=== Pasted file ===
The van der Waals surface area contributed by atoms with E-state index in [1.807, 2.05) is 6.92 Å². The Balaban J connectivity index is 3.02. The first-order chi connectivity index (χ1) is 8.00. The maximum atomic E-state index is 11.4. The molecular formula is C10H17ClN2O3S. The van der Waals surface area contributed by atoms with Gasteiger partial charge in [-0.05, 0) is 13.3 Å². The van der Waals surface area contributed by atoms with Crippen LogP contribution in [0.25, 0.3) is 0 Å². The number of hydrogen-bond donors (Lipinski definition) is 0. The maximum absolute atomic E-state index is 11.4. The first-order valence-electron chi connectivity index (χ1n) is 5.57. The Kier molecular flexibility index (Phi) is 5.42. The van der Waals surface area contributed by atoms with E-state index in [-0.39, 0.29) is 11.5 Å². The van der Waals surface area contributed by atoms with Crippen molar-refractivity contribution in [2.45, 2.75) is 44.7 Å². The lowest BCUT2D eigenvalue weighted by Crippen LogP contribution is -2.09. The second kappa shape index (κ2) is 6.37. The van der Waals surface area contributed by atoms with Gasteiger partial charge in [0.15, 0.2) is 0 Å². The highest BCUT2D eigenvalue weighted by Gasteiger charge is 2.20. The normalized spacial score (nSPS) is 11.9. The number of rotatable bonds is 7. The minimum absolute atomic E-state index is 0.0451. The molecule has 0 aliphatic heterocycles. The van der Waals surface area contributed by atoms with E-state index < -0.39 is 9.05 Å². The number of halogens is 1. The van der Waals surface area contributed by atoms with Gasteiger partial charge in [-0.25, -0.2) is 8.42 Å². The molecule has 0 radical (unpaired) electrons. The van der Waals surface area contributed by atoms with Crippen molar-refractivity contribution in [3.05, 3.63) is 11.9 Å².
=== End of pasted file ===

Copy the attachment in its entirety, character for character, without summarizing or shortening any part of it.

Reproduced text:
The van der Waals surface area contributed by atoms with E-state index in [1.807, 2.05) is 6.92 Å². The Balaban J connectivity index is 3.02. The first-order chi connectivity index (χ1) is 8.00. The maximum atomic E-state index is 11.4. The molecular formula is C10H17ClN2O3S. The van der Waals surface area contributed by atoms with Gasteiger partial charge in [-0.05, 0) is 13.3 Å². The van der Waals surface area contributed by atoms with Crippen LogP contribution in [0.25, 0.3) is 0 Å². The number of hydrogen-bond donors (Lipinski definition) is 0. The maximum absolute atomic E-state index is 11.4. The first-order valence-electron chi connectivity index (χ1n) is 5.57. The Kier molecular flexibility index (Phi) is 5.42. The van der Waals surface area contributed by atoms with E-state index in [-0.39, 0.29) is 11.5 Å². The van der Waals surface area contributed by atoms with Crippen molar-refractivity contribution in [2.45, 2.75) is 44.7 Å². The lowest BCUT2D eigenvalue weighted by Crippen LogP contribution is -2.09. The second kappa shape index (κ2) is 6.37. The van der Waals surface area contributed by atoms with Gasteiger partial charge in [0.15, 0.2) is 0 Å². The highest BCUT2D eigenvalue weighted by Gasteiger charge is 2.20. The normalized spacial score (nSPS) is 11.9. The number of rotatable bonds is 7. The minimum absolute atomic E-state index is 0.0451. The molecule has 0 aliphatic heterocycles. The van der Waals surface area contributed by atoms with E-state index < -0.39 is 9.05 Å². The number of halogens is 1. The van der Waals surface area contributed by atoms with Gasteiger partial charge in [-0.25, -0.2) is 8.42 Å². The molecule has 0 radical (unpaired) electrons. The van der Waals surface area contributed by atoms with Crippen molar-refractivity contribution in [3.05, 3.63) is 11.9 Å².